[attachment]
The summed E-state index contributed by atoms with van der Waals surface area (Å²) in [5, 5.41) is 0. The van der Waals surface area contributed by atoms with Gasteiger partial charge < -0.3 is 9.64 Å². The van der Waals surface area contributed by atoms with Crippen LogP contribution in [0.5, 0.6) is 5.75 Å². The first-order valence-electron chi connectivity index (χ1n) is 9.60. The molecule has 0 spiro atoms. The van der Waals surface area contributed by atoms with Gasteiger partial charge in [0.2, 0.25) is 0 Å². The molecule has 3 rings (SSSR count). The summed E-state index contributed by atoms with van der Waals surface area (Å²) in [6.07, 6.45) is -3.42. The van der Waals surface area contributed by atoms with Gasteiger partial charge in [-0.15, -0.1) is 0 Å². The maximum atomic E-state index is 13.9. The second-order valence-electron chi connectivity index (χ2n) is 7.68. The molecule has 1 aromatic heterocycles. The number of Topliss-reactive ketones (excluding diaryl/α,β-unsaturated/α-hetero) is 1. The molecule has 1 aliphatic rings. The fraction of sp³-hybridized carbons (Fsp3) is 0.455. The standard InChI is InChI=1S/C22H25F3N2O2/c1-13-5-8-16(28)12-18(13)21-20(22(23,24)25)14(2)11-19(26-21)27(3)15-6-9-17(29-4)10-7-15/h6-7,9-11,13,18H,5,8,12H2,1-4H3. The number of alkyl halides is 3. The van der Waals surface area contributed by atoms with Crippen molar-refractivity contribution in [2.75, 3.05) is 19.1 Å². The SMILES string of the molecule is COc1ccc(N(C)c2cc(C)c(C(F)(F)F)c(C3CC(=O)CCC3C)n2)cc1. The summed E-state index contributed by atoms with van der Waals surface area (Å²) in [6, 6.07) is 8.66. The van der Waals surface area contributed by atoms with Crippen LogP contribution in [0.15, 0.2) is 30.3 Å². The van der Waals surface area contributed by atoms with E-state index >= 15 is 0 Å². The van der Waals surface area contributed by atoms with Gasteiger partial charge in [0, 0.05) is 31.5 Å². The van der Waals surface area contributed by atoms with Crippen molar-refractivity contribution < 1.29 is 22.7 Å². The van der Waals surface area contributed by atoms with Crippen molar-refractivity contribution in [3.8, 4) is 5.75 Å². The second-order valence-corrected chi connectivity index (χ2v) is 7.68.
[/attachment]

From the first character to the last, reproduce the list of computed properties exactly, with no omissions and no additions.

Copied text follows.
The summed E-state index contributed by atoms with van der Waals surface area (Å²) in [5, 5.41) is 0. The van der Waals surface area contributed by atoms with Gasteiger partial charge < -0.3 is 9.64 Å². The van der Waals surface area contributed by atoms with Crippen LogP contribution in [0.5, 0.6) is 5.75 Å². The first-order valence-electron chi connectivity index (χ1n) is 9.60. The molecule has 0 spiro atoms. The van der Waals surface area contributed by atoms with Gasteiger partial charge in [0.2, 0.25) is 0 Å². The molecule has 3 rings (SSSR count). The summed E-state index contributed by atoms with van der Waals surface area (Å²) in [6.07, 6.45) is -3.42. The van der Waals surface area contributed by atoms with Gasteiger partial charge in [-0.15, -0.1) is 0 Å². The maximum atomic E-state index is 13.9. The second-order valence-electron chi connectivity index (χ2n) is 7.68. The molecule has 1 aromatic heterocycles. The number of Topliss-reactive ketones (excluding diaryl/α,β-unsaturated/α-hetero) is 1. The molecule has 1 aliphatic rings. The fraction of sp³-hybridized carbons (Fsp3) is 0.455. The standard InChI is InChI=1S/C22H25F3N2O2/c1-13-5-8-16(28)12-18(13)21-20(22(23,24)25)14(2)11-19(26-21)27(3)15-6-9-17(29-4)10-7-15/h6-7,9-11,13,18H,5,8,12H2,1-4H3. The number of alkyl halides is 3. The van der Waals surface area contributed by atoms with Crippen molar-refractivity contribution in [2.75, 3.05) is 19.1 Å². The SMILES string of the molecule is COc1ccc(N(C)c2cc(C)c(C(F)(F)F)c(C3CC(=O)CCC3C)n2)cc1. The summed E-state index contributed by atoms with van der Waals surface area (Å²) in [6, 6.07) is 8.66. The van der Waals surface area contributed by atoms with Crippen LogP contribution in [0.15, 0.2) is 30.3 Å². The van der Waals surface area contributed by atoms with E-state index >= 15 is 0 Å². The van der Waals surface area contributed by atoms with Gasteiger partial charge in [0, 0.05) is 31.5 Å². The van der Waals surface area contributed by atoms with Crippen molar-refractivity contribution < 1.29 is 22.7 Å². The van der Waals surface area contributed by atoms with Crippen molar-refractivity contribution in [3.8, 4) is 5.75 Å². The second-order valence-corrected chi connectivity index (χ2v) is 7.68.